X & Y Transparent – The Twelve Days of Ax‑mas
On the ninth day of ax-mas, we’re exploring: X Transparent (XTRA) and Y Transparent (YTRA) axes.
While yesterday’s X & Y Opaque axes would let end users manipulate the positive shapes in glyph drawings, today’s axes are about controlling the negative spaces in-between them.
For me, one way to think about it is how I’d use the ruler tool while drawing a glyph: if I drag it horizontally across a capital H, I’m measuring the x-axis (in the graphing and graphic sense). The ruler will show me the width of the H stem (the idea of X Opaque), and the negative space between the stems (the idea of X Transparent).
I didn’t find “Opaque” or “Transparent” immediately obvious labels, but perhaps that is a good thing, because in an attempt to be abstract they are very related to but not quite the same as some other terms you might use to describe the drawing of a glyph.
I think you could consider:
- Opaque as “Form,” and Transparent as “Counterform,” or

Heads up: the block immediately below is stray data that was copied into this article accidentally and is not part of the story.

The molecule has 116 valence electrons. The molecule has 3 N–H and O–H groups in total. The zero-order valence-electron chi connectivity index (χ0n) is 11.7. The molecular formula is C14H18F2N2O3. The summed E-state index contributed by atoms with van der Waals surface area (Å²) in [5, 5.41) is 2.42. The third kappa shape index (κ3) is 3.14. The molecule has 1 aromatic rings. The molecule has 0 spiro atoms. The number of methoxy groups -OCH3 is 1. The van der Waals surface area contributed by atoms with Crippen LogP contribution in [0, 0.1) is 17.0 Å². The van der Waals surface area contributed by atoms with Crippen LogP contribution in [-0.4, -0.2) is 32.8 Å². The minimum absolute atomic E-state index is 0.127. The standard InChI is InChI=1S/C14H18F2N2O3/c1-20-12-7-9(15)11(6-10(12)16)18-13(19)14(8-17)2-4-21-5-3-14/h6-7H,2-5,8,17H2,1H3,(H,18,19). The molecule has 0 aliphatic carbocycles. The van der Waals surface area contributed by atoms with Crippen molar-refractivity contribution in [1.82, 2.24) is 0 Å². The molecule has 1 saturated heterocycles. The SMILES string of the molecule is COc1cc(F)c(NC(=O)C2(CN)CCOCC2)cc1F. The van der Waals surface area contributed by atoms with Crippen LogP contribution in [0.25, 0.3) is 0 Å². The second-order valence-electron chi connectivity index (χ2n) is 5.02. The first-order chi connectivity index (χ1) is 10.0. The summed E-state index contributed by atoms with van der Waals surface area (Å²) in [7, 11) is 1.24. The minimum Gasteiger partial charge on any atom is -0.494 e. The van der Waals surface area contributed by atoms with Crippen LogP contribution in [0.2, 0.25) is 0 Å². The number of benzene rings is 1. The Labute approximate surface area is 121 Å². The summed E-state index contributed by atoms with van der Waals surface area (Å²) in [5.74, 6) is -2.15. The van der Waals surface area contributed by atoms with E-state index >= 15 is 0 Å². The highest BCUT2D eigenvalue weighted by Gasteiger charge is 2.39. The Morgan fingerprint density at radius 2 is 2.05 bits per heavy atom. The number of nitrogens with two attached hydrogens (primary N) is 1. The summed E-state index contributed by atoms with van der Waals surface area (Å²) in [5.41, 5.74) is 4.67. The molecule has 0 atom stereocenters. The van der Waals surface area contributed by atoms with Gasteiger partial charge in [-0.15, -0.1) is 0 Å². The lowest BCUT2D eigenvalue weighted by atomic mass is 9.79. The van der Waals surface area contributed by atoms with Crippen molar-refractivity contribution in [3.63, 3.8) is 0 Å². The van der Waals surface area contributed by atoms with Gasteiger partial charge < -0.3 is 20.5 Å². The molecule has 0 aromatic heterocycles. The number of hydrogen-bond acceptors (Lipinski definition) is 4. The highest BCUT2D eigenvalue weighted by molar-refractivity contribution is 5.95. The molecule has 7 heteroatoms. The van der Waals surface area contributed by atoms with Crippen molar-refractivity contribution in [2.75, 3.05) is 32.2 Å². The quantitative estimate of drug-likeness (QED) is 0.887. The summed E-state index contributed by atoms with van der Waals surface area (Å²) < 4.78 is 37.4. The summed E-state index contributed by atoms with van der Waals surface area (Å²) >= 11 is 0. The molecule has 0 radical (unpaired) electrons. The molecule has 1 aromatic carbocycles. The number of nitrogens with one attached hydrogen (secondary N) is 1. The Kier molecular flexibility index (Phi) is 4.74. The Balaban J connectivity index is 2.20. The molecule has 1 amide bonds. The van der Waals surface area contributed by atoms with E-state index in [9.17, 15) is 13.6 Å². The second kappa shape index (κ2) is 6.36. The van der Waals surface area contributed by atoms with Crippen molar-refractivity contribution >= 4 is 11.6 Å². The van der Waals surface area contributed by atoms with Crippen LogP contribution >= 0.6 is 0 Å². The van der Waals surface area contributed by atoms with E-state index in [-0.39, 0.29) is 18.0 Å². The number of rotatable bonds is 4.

- Opaque as “Positive Space,” and Transparent as “Negative Space”
…which are hopefully useful to clarify what these axes are actually manipulating. But upon further reflection, I don’t think these would be improvements over the chosen names:
- “Counterform” probably implies a more enclosed space while Transparent is more broad
- “Positive” and “Negative” are too well associated with numeric values, which also comes into play, and so broad that they sound like graphic coordinates rather than drawing considerations
I don’t think I can say much else about these axes without mentioning the term parametric.
Put together, the X Opaque
XOPQ, Y Opaque
YOPQ, X Transparent
XTRA, and Y Transparent
YTRA form what the Type Network proposal calls the primary parametric axes.
Interestingly, even thought there are at least two fonts, Amstelvar and Roboto Flex, that demonstrate how a parametric system can would in a Variable Fonts, neither one of them have the Y Transparent
YTRA axis. That’s for tomorrow.
Until next time,